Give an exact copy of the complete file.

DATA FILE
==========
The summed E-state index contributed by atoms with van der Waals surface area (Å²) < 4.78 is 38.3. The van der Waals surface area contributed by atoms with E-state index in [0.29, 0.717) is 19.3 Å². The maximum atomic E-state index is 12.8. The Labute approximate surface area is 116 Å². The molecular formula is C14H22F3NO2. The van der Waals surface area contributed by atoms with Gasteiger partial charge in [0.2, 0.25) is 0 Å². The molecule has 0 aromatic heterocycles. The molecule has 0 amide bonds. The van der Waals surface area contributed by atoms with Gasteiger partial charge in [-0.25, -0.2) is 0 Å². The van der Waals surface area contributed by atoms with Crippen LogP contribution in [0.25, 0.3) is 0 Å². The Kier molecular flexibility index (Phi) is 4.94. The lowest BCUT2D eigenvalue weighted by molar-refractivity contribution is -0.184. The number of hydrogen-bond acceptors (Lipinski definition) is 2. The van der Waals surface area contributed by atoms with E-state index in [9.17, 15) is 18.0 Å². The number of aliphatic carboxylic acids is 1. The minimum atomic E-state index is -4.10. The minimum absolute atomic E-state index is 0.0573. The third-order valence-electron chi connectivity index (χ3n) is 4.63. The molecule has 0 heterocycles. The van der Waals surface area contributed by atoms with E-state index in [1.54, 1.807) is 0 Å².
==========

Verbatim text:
The summed E-state index contributed by atoms with van der Waals surface area (Å²) < 4.78 is 38.3. The van der Waals surface area contributed by atoms with E-state index in [0.29, 0.717) is 19.3 Å². The maximum atomic E-state index is 12.8. The Labute approximate surface area is 116 Å². The molecular formula is C14H22F3NO2. The van der Waals surface area contributed by atoms with Gasteiger partial charge in [0.2, 0.25) is 0 Å². The molecule has 0 aromatic heterocycles. The molecule has 0 amide bonds. The van der Waals surface area contributed by atoms with Gasteiger partial charge in [-0.25, -0.2) is 0 Å². The van der Waals surface area contributed by atoms with Crippen LogP contribution in [0.25, 0.3) is 0 Å². The Kier molecular flexibility index (Phi) is 4.94. The lowest BCUT2D eigenvalue weighted by molar-refractivity contribution is -0.184. The number of hydrogen-bond acceptors (Lipinski definition) is 2. The van der Waals surface area contributed by atoms with E-state index in [9.17, 15) is 18.0 Å². The number of aliphatic carboxylic acids is 1. The minimum atomic E-state index is -4.10. The minimum absolute atomic E-state index is 0.0573. The third-order valence-electron chi connectivity index (χ3n) is 4.63. The molecule has 0 heterocycles. The van der Waals surface area contributed by atoms with E-state index in [1.54, 1.807) is 0 Å².